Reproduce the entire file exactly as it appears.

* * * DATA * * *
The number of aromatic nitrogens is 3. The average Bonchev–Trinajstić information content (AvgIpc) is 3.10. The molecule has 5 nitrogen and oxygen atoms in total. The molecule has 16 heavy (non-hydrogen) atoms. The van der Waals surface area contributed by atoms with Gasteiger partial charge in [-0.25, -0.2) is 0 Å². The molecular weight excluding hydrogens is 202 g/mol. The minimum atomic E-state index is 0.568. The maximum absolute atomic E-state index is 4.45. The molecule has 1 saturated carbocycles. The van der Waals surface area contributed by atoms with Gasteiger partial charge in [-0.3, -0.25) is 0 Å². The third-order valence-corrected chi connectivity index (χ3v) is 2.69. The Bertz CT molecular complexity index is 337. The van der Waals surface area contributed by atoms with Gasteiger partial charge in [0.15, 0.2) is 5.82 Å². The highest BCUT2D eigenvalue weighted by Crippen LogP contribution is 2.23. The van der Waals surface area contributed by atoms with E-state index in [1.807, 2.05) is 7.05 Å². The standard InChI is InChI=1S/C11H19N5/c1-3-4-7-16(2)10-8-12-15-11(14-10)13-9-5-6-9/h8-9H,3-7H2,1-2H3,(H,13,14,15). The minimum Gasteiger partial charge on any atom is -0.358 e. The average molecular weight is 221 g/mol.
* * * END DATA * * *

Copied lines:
The number of aromatic nitrogens is 3. The average Bonchev–Trinajstić information content (AvgIpc) is 3.10. The molecule has 5 nitrogen and oxygen atoms in total. The molecule has 16 heavy (non-hydrogen) atoms. The van der Waals surface area contributed by atoms with Gasteiger partial charge in [-0.25, -0.2) is 0 Å². The molecular weight excluding hydrogens is 202 g/mol. The minimum atomic E-state index is 0.568. The maximum absolute atomic E-state index is 4.45. The molecule has 1 saturated carbocycles. The van der Waals surface area contributed by atoms with Gasteiger partial charge in [-0.3, -0.25) is 0 Å². The third-order valence-corrected chi connectivity index (χ3v) is 2.69. The Bertz CT molecular complexity index is 337. The van der Waals surface area contributed by atoms with Gasteiger partial charge in [0.15, 0.2) is 5.82 Å². The highest BCUT2D eigenvalue weighted by Crippen LogP contribution is 2.23. The van der Waals surface area contributed by atoms with E-state index in [1.807, 2.05) is 7.05 Å². The standard InChI is InChI=1S/C11H19N5/c1-3-4-7-16(2)10-8-12-15-11(14-10)13-9-5-6-9/h8-9H,3-7H2,1-2H3,(H,13,14,15). The minimum Gasteiger partial charge on any atom is -0.358 e. The average molecular weight is 221 g/mol.